In the final rule, CMS signaled it would begin collecting data on services furnished in "off-campus provider-based departments." Hospitals will be required to report a CPT code modifier for any services provided in such departments. In addition, the final rule requires physicians to report such services using a new "place of service" code on claims.
The new code will not be available for use before Jan. 1, 2016.
Addressing SGR Repeal, Open Payments Intricacies
Of issues as yet unresolved, payment reductions mandated by the sustainable growth rate (SGR) remain at the top of the list. Although years of advocacy by the AAFP and other physician groups have raised awareness of -- and commitment to -- the need to repeal and replace the fatally flawed SGR formula, legislators have stopped short of taking definitive action to safeguard the health of America's seniors.
"Current law requires CMS to slash Medicare physician payment by 21.2 percent on April 1," said Wergin in his statement. "Without Congressional action to permanently repeal the sustainable growth rate formula that requires this devastating cut, Medicare patients will continue to struggle with insecure access to health care."
To that end, the AAFP has made it easy for members to reach out to their lawmakers directly and urge them to enact permanent SGR repeal legislation. Using the Academy's Speak Out feature, members can simply fill in their contact information online, customize a pre-written letter if they wish, and send it off to their congressional representatives.
Another key issue for the AAFP -- so important that it required a separate comment letter to CMS in August -- is CMS' Open Payments transparency program, created to implement provisions of the Physician Payments Sunshine Act.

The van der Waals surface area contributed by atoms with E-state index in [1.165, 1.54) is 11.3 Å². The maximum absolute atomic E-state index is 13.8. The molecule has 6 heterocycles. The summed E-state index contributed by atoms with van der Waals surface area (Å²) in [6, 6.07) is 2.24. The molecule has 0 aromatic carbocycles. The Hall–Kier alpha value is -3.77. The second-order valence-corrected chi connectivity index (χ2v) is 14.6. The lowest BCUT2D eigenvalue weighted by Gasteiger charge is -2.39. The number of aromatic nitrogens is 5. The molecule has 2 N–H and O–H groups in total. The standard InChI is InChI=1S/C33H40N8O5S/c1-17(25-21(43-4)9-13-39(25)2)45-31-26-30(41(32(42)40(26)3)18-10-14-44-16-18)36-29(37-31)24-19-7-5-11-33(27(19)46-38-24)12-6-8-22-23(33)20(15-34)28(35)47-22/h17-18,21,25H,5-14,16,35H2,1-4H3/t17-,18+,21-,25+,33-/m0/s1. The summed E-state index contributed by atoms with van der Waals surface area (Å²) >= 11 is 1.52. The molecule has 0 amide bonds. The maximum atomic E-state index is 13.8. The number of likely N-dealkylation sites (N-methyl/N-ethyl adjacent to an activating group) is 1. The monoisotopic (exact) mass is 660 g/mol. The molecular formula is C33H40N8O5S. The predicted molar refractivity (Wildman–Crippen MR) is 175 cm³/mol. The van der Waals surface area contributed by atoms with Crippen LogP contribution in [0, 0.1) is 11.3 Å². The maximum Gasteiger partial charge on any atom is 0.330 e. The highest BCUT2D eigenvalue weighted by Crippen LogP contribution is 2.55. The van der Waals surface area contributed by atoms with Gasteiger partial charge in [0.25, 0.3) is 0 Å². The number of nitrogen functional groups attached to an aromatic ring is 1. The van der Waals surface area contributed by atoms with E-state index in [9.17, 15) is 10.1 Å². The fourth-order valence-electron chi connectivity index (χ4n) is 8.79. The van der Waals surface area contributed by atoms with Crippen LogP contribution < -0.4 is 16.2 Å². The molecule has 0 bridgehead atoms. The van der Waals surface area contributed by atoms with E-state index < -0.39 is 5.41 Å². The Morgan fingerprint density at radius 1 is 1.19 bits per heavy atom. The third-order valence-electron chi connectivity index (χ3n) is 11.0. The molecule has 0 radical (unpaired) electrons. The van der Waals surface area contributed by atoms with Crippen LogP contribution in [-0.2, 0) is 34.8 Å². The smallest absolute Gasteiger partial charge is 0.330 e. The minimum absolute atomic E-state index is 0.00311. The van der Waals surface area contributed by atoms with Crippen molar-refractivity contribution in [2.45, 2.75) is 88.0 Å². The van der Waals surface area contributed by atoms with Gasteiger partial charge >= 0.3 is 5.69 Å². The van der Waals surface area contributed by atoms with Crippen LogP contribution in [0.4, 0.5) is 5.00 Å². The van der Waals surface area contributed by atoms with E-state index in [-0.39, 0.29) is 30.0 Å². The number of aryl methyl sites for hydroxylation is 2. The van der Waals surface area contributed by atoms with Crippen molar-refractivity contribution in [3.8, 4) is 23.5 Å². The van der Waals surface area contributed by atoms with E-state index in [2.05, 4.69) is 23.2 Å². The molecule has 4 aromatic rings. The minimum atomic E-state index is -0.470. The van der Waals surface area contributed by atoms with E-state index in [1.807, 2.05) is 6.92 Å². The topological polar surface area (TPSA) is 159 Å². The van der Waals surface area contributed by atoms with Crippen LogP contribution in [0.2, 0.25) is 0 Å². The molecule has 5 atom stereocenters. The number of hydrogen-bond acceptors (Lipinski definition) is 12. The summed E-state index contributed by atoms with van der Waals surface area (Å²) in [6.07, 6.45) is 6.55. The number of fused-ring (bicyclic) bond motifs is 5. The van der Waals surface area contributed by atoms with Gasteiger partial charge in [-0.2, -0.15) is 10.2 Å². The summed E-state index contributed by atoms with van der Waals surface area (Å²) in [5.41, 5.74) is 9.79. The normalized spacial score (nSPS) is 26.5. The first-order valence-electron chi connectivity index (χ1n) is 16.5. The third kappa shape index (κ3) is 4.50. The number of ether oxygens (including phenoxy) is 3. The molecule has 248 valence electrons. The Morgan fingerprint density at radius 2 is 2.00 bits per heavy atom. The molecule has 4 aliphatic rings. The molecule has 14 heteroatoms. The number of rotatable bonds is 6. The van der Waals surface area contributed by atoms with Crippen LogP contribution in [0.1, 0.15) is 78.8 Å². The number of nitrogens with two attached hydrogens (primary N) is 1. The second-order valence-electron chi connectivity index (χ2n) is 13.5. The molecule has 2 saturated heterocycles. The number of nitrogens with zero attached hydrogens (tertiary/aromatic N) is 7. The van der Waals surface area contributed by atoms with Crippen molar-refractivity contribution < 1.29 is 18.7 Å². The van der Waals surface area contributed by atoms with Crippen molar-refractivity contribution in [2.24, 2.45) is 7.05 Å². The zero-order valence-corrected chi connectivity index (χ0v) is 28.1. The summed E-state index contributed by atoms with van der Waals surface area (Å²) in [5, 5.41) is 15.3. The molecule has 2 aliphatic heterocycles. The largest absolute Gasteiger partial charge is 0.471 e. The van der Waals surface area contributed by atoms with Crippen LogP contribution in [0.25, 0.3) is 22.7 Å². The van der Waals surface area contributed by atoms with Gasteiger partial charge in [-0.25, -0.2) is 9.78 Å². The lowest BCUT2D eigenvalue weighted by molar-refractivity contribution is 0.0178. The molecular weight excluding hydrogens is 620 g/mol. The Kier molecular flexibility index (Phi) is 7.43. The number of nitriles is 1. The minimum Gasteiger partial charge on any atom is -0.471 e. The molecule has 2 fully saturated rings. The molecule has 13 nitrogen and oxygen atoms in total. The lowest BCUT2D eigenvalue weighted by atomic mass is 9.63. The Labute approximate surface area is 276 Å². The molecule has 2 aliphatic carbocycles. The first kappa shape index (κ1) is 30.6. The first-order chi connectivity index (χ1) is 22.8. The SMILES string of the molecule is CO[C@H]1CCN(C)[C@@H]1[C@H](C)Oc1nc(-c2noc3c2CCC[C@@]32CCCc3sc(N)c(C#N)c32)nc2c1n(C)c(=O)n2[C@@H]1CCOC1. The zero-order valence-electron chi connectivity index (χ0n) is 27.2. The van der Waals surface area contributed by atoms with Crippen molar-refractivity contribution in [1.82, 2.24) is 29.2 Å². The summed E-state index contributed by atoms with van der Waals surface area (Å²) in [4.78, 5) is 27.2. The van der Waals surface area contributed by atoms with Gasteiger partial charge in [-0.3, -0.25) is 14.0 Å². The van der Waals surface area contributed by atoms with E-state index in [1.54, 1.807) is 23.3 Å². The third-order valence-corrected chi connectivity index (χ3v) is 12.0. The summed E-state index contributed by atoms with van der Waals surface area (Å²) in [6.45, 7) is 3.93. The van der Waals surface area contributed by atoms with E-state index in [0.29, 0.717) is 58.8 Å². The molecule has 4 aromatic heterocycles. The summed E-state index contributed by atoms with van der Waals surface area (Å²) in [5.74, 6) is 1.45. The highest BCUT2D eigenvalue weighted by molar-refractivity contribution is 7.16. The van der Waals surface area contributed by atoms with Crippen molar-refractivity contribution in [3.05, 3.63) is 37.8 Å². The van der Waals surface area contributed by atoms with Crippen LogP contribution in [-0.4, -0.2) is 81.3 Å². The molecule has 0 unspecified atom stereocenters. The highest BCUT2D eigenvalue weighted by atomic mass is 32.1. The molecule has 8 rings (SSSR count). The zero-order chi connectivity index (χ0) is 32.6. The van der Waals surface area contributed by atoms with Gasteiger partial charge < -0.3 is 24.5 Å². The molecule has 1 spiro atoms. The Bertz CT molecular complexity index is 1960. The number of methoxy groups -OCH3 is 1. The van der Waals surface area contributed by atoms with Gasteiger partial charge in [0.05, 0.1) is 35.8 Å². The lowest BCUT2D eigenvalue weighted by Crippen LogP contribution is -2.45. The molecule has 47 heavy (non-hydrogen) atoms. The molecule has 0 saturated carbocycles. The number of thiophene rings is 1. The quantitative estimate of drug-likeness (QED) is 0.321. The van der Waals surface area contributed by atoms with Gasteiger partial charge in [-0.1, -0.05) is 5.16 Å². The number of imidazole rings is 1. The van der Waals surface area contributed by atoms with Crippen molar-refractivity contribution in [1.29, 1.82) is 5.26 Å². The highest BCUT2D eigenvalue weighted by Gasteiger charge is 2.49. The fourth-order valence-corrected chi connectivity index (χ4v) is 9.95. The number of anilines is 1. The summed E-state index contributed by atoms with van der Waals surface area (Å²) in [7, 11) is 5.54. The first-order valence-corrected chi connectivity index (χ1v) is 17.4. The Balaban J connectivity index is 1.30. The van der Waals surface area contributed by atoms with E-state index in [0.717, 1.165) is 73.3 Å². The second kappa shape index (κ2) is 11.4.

The AAFP noted in its summary document that in the 2015 proposed rule, CMS "unexpectedly suggested four changes to the Open Payments program." From the Academy's point of view, the most problematic of these was the agency's proposal to delete the clause outlining the program's CME exemption.
In its proposed rule, CMS contended that eliminating the exemption for payments to speakers at accredited or certified CME events would create a more consistent reporting requirement for industry, as well as greater uniformity for consumers who accessed reported data.
CMS finalized this deletion in the final rule despite the AAFP's strong objection, in which the Academy reiterated its position that deletion of the section would not remove redundancy from the final rule nor would it expand the range of educational events exempt from reporting.
Noting Other Issues Important to Primary Care
Wergin encouraged family physicians to take a few minutes to read through the entire summary document to stay up-to-date on fee schedule details most important to primary care.
For example, other areas of interest the summary addresses include
- Physician Quality Reporting System,
- Medicare Shared Savings Program,
- Physician Compare website,
- the physician value payment modifier and
- the global surgical package.
Wergin promised in his statement that the AAFP would "monitor the documentation requirements related to the (CCM) codes to ensure they are not overly burdensome for practicing physicians." He also said the AAFP would continue "to urge CMS to review undervalued codes and ensure appropriate payment for primary care services."
Moreover, said Wergin, "The complexity and intensity of primary medical care justifies creating separate, outpatient, primary care evaluation and management codes, and codes to recognize the medical expertise required to provide this comprehensive care."